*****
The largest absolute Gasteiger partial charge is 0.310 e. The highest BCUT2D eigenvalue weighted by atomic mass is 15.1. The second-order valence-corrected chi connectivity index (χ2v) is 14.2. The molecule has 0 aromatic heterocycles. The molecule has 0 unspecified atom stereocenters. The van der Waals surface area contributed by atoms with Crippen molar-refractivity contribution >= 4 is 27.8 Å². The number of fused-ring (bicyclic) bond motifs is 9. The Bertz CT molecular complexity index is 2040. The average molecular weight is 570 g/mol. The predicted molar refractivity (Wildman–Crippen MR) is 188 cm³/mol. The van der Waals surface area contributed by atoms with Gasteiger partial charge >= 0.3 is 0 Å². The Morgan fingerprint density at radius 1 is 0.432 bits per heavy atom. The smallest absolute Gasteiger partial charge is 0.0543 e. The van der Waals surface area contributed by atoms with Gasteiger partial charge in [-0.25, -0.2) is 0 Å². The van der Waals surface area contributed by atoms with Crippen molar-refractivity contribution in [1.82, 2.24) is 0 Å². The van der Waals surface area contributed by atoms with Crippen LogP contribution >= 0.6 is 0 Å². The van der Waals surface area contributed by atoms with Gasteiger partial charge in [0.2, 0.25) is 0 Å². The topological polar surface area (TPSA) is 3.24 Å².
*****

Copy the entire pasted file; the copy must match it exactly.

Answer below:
The largest absolute Gasteiger partial charge is 0.310 e. The highest BCUT2D eigenvalue weighted by atomic mass is 15.1. The second-order valence-corrected chi connectivity index (χ2v) is 14.2. The molecule has 0 aromatic heterocycles. The molecule has 0 unspecified atom stereocenters. The van der Waals surface area contributed by atoms with Crippen molar-refractivity contribution >= 4 is 27.8 Å². The number of fused-ring (bicyclic) bond motifs is 9. The Bertz CT molecular complexity index is 2040. The average molecular weight is 570 g/mol. The predicted molar refractivity (Wildman–Crippen MR) is 188 cm³/mol. The van der Waals surface area contributed by atoms with Gasteiger partial charge >= 0.3 is 0 Å². The Morgan fingerprint density at radius 1 is 0.432 bits per heavy atom. The smallest absolute Gasteiger partial charge is 0.0543 e. The van der Waals surface area contributed by atoms with Gasteiger partial charge in [-0.25, -0.2) is 0 Å². The van der Waals surface area contributed by atoms with Crippen molar-refractivity contribution in [1.82, 2.24) is 0 Å². The van der Waals surface area contributed by atoms with Crippen LogP contribution >= 0.6 is 0 Å². The van der Waals surface area contributed by atoms with Gasteiger partial charge in [0.2, 0.25) is 0 Å². The topological polar surface area (TPSA) is 3.24 Å².